The thyroid is a butterfly-shaped gland located in the front of the neck. It produces hormones that control metabolism. Thyroid disorders in pregnancy can be a particular concern because pregnancy-related hormones can affect thyroid hormones. Untreated thyroid disorders in pregnancy increase the risk of pregnancy complications. It may cause harm to the developing fetus.
Hashimoto’s disease is the most common cause of
. The immune system attacks the thyroid gland. Other causes of hypothyroidism in pregnancy include the following:
Inadequate treatment of pre-existing hypothyroidism
Overtreatment of hyperthyroidism with antithyroid medications
Increased estrogen levels (causes circulating thyroid hormone to become inactive)
Graves’ disease is characterized by overactivity of the thyroid. It is the most common cause of
. Another cause of hyperthyroidism in pregnancy is very high levels of human chorionic gonadotropin (hCG).
However, such cases usually resolve spontaneously.
A risk factor is something that increases your chance of getting a disease or condition.
The following factors increase your chance of having thyroid disorders in pregnancy. If you have any of these risk factors, tell your doctor:
If you experience any of these symptoms during pregnancy, do not assume it is due to a thyroid disorder. These symptoms may be caused by other, less serious health conditions. Many people with thyroid disorders have no symptoms at all. If you experience any one of them, see your physician.
To decrease the risk of hypothyroidism, mild hyperthyroidism during pregnancy is often monitored closely without therapy. Antithyroid drug therapy (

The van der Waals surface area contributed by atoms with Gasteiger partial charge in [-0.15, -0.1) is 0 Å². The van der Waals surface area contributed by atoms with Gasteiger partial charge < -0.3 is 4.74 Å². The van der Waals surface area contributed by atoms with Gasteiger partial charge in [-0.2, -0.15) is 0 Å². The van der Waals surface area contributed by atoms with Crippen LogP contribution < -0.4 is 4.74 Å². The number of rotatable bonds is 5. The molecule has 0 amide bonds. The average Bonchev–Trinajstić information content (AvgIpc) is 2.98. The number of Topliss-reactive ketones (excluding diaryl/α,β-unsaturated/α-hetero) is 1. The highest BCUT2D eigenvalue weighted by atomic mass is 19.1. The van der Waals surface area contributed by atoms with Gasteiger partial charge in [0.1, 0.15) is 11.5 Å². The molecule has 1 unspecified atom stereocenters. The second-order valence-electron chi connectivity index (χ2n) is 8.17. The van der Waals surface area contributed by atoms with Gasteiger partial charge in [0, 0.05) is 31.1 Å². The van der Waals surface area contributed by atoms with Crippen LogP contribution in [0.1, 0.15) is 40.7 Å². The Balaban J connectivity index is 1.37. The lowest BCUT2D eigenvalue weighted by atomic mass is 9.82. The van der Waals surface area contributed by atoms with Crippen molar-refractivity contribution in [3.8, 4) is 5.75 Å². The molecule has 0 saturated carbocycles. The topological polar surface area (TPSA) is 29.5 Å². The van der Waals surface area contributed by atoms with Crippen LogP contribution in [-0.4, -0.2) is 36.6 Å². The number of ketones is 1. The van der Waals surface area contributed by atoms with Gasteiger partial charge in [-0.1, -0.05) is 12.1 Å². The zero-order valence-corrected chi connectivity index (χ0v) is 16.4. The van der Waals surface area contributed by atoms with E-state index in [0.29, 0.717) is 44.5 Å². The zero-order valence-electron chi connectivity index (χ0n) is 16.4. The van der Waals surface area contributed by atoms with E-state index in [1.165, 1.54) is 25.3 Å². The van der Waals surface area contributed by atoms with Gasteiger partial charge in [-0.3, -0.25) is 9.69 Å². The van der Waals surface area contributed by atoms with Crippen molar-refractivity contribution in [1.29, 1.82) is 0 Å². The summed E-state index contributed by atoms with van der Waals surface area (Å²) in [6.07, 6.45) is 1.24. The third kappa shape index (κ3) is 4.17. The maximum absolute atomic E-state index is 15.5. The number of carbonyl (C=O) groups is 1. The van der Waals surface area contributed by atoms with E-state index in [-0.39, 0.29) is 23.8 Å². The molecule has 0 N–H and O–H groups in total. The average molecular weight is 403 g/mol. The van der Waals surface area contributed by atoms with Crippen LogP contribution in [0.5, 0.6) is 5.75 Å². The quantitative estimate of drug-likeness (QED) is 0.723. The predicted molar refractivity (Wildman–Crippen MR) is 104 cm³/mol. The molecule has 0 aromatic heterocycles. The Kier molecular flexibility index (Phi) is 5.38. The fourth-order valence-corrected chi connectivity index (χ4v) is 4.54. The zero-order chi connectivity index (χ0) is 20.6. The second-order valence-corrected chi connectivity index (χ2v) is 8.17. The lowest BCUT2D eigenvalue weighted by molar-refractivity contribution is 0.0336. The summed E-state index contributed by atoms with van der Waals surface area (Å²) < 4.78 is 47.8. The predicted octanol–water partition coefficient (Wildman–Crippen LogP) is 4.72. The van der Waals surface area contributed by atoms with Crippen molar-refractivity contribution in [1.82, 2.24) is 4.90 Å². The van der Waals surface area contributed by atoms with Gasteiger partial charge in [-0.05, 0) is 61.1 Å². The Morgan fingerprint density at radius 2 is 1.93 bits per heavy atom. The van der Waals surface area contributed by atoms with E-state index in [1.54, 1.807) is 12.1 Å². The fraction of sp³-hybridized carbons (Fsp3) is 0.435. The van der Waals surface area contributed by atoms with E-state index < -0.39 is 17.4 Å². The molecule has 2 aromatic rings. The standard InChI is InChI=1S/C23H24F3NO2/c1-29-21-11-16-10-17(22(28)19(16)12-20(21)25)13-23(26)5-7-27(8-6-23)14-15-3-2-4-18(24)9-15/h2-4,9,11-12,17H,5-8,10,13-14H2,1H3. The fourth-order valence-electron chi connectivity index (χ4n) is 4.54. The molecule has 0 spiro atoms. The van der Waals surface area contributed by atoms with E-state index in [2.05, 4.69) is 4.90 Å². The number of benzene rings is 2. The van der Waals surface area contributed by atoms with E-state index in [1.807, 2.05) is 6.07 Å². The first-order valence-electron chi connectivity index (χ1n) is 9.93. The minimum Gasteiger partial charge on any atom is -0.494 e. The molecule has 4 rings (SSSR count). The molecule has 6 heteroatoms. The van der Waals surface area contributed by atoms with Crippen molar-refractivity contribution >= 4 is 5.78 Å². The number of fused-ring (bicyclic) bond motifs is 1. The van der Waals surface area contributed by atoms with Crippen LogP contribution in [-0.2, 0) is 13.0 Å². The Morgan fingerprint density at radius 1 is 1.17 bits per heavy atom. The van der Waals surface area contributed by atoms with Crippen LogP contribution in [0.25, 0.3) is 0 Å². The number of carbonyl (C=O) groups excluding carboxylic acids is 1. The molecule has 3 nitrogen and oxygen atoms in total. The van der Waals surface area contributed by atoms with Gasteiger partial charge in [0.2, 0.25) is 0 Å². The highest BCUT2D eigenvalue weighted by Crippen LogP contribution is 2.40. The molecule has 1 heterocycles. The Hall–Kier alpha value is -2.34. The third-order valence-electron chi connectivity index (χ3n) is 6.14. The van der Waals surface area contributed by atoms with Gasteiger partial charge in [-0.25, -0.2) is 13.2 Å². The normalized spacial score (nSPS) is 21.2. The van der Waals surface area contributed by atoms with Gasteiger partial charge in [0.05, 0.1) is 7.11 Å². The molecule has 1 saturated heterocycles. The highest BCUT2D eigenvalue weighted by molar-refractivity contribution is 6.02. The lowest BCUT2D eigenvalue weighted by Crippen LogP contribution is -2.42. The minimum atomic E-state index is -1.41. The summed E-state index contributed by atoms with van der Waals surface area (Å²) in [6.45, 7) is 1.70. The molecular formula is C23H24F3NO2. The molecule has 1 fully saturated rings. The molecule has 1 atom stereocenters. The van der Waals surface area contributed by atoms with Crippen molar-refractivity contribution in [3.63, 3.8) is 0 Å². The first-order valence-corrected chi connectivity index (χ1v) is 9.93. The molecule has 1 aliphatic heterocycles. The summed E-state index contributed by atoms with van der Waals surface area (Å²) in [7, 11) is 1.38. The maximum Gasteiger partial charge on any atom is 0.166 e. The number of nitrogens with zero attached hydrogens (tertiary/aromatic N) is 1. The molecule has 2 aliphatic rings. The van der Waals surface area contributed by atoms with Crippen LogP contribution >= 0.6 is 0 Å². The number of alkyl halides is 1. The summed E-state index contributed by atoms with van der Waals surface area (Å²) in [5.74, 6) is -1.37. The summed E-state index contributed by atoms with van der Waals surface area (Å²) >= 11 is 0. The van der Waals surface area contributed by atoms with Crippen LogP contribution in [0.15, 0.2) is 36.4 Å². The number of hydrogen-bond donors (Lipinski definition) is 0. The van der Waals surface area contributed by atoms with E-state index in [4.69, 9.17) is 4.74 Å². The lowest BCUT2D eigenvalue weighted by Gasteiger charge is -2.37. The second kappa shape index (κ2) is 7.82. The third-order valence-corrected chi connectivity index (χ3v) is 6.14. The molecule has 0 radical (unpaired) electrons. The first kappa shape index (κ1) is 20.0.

) is used to treat more severe hyperthyroidism. Propylthiouracil is usually chosen, since it may not pass over the placenta as much. Medicine that passes over the placenta can effect the developing fetus.
If antithyroid medications do not work, surgical removal of your thyroid gland may be performed. It is very rarely recommended during pregnancy. Treatment with radioiodine that destroys the thyroid gland, is contraindicated during pregnancy because of risk to the fetus.
Hormones associated with pregnancy can cause changes in thyroid hormone levels. Therefore, your medication needs may fluctuate widely during pregnancy. Your doctor will likely check your blood levels of thyroid hormone every 6-8 weeks during pregnancy, and four weeks after your medication dose is changed.
There are no known guidelines for preventing thyroid disorders in pregnancy. However, if you think you are at risk for this disease, talk to your doctor about setting up an appropriate schedule of check-ups.
Please be aware that this information is provided to supplement the care
provided by your physician. It is neither intended nor implied to be a
substitute for professional medical advice. CALL YOUR HEALTHCARE PROVIDER
IMMEDIATELY IF YOU THINK YOU MAY HAVE A MEDICAL EMERGENCY. Always seek the
advice of your physician or other qualified health provider prior to
starting any new treatment or with any questions you may have regarding a